- Where do I go and who do I contact for a ham radio license?
- How much will it cost?
- How long will it take?
- What kind of ham radio do you recommend?
First, regulations and requirements change over time, so make sure you have up to date information before you start. This text started with an email in 1997. The most recent update was in January 2008.
In Canada, ham radio licensing consists of a certificate with various qualifications. Associated with this certificate is the callsign, which is roughly the equivalent of a licence plate, ones "name" on the air.
To get an Amateur Radio Operator Certificate a candidate must pass one or more examinations. These examinations cover various aspects of radio theory, regulations, safety procedures, and for one qualification, the sending and receiving of Morse code. There are three examinations, one for each of the "Qualifications" that may be received. They are the BASIC, ADVANCED and the 5 words per minute Morse code exam. One has to pass the BASIC exam and may then take either or both of the other two.
Passing the BASIC qualification with a minimum mark of 70% allows use of amateur frequencies and modes over 30MHz, 250W max power, using commercial transmitters/amplifiers only. If a mark of 80% or more is achieved, the additional frequencies below 30MHz may also be used. The test is 100 questions, multiple choice, with no penalty for guessing.
Passing the ADVANCED allows the use of more power (1KW) and allows the holder to build transmitters and sponsor club or repeater stations. The ADVANCED test emphasises the technical aspects of radio theory and practice. It is 50 questions as above, with a pass mark of 70%. If you passed the BASIC with less than 80%, passing the ADVANCED allows use of frequencies below 30 MHz.
There is also a 5 WPM Morse test available. It allows candidates who pass the BASIC with a mark under 80% access to amateur frequencies below 30 MHz. Equipment permitted depends on the other qualifications held. It may also be helpful if you are planning to get permission to operate from other countries (called reciprocal operating privileges). Passing this test requires both sending and receiving Morse code by for three minutes, with fewer than 5 errors in each.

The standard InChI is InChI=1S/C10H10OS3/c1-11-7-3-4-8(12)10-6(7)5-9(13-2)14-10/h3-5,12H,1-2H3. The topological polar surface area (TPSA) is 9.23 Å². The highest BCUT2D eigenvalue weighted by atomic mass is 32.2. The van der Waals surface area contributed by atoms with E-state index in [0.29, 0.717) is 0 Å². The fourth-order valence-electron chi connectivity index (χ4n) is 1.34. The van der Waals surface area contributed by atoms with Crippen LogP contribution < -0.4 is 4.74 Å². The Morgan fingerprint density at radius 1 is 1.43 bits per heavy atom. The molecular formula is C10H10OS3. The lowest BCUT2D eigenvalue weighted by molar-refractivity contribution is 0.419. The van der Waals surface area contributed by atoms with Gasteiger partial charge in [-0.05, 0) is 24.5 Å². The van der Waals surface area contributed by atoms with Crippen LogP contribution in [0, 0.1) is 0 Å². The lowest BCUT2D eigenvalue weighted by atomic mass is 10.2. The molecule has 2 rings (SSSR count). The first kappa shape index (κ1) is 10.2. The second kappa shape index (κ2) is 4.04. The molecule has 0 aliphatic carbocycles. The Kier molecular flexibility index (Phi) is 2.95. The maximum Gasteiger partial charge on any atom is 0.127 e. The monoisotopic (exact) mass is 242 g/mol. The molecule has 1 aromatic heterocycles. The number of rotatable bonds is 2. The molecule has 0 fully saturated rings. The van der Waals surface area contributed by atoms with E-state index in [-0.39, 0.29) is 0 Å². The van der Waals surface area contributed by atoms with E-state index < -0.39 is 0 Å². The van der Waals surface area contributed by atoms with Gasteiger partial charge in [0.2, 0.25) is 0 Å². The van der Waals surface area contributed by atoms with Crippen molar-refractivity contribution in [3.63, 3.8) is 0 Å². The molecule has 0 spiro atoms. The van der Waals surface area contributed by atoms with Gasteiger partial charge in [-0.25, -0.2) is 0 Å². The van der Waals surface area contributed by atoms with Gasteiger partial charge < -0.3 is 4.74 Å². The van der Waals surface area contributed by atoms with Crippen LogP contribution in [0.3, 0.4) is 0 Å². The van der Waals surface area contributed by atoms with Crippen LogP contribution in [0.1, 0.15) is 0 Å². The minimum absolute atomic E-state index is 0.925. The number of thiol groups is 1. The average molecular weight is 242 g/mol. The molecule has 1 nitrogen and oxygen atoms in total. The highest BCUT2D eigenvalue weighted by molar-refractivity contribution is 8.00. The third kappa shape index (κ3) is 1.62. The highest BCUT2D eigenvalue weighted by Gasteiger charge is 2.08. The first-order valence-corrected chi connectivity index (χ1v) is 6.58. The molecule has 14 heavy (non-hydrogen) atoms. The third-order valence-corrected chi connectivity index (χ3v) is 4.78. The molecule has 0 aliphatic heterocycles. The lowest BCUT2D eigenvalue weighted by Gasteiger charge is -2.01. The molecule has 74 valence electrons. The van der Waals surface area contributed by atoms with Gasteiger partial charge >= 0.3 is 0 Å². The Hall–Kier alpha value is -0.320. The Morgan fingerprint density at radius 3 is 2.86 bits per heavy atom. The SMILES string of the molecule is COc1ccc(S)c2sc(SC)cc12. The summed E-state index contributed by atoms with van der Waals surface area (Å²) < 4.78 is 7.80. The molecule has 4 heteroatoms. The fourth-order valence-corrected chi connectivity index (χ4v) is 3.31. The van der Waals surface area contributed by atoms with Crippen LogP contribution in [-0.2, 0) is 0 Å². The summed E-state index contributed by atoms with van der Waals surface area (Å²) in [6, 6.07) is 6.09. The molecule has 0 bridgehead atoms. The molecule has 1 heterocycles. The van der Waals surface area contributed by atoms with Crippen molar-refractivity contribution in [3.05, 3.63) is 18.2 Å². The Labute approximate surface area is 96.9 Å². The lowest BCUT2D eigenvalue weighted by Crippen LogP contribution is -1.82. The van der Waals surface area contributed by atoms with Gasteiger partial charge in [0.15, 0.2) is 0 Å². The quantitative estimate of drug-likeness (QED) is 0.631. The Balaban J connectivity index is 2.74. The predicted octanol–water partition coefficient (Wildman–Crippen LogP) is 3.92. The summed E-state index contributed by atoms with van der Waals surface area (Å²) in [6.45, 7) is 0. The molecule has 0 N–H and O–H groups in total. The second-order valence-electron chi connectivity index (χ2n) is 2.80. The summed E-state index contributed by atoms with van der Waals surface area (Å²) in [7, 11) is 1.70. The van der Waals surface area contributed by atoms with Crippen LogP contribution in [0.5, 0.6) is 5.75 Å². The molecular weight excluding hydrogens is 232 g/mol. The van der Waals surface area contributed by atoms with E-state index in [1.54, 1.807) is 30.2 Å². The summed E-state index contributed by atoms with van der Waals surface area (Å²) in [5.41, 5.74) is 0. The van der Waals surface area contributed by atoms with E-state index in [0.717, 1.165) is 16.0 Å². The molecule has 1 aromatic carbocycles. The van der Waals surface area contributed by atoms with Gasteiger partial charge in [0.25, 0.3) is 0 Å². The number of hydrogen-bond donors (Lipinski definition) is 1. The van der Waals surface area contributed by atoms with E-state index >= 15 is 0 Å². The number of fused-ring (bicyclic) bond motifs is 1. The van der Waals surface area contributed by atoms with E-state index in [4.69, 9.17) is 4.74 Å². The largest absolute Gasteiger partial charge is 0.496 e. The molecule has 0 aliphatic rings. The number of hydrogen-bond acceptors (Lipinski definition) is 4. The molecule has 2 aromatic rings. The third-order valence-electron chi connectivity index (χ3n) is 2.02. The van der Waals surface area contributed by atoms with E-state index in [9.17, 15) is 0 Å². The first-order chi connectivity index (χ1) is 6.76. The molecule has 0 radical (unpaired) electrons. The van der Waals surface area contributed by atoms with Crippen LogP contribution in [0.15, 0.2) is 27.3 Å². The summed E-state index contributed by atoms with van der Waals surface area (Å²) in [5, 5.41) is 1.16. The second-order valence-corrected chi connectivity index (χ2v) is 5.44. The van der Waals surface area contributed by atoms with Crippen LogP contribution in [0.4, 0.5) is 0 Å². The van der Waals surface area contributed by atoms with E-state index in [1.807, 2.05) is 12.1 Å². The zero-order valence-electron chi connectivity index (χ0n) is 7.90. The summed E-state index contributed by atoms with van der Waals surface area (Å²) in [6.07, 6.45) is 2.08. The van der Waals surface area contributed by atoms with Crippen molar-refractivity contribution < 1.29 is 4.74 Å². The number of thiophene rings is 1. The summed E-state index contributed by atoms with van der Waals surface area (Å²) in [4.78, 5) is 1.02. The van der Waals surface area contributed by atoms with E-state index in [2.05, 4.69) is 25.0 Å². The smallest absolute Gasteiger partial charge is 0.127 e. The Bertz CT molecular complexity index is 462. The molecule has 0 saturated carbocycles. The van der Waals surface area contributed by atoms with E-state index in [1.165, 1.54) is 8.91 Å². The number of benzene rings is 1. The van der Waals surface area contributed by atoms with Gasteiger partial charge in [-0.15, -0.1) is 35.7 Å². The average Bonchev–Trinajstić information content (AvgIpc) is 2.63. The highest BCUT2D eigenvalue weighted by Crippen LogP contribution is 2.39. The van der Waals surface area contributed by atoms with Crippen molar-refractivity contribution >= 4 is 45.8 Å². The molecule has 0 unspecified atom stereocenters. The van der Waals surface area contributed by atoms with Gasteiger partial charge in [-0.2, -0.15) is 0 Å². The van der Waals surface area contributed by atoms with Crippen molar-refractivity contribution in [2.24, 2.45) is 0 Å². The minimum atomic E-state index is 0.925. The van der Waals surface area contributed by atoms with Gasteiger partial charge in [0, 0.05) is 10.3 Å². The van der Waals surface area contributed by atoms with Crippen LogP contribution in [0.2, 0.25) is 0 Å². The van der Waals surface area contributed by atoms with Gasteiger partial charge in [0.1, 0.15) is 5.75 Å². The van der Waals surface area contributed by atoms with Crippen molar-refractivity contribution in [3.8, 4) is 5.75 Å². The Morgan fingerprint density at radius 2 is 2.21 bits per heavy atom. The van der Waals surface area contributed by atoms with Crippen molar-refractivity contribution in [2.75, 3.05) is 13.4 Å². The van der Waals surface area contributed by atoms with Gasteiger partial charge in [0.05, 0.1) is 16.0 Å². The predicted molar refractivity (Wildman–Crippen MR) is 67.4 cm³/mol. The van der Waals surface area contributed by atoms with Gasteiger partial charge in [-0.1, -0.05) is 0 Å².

After passing the BASIC exam, one may take either the ADVANCED, or Morse exam depending on what one wants to do. Many people are content with the privileges granted with just the BASIC, and stop there. Some do all three exams. There's no down side to trying.
A quick sidebar about the difference between frequencies above and below 30MHz is in order here. Those below 30MHz are the "short wave" bands, which are the parts of the spectrum that people traditionally associate with ham radio and long distance communications via the ionosphere. Frequencies above 30 MHz are used mostly, but not exclusively for local communications. That said, they are also used for long distance communications via amateur satellites, and radio to internet links.
Which examinations one tries depends on what they want to do in amateur radio. One can prepare for the examination(s) by taking a course, or by studying alone. In Ottawa, for example, there is usually a course offered each fall by The Ottawa Valley Mobile Radio Club (
It runs one evening a week from about mid October for about 28 weeks and costs about $200. A course is a good idea if you are starting out with no background in electronics or radio. It also helps to fill in the gap between the knowledge required to get a certificate, and the practical, real world knowledge needed to become a confident, competent radio amateur. If you have some background, or are used to learning, i.e. still in school of some kind, it is feasible to learn the information needed by using one of the study guides published for that purpose.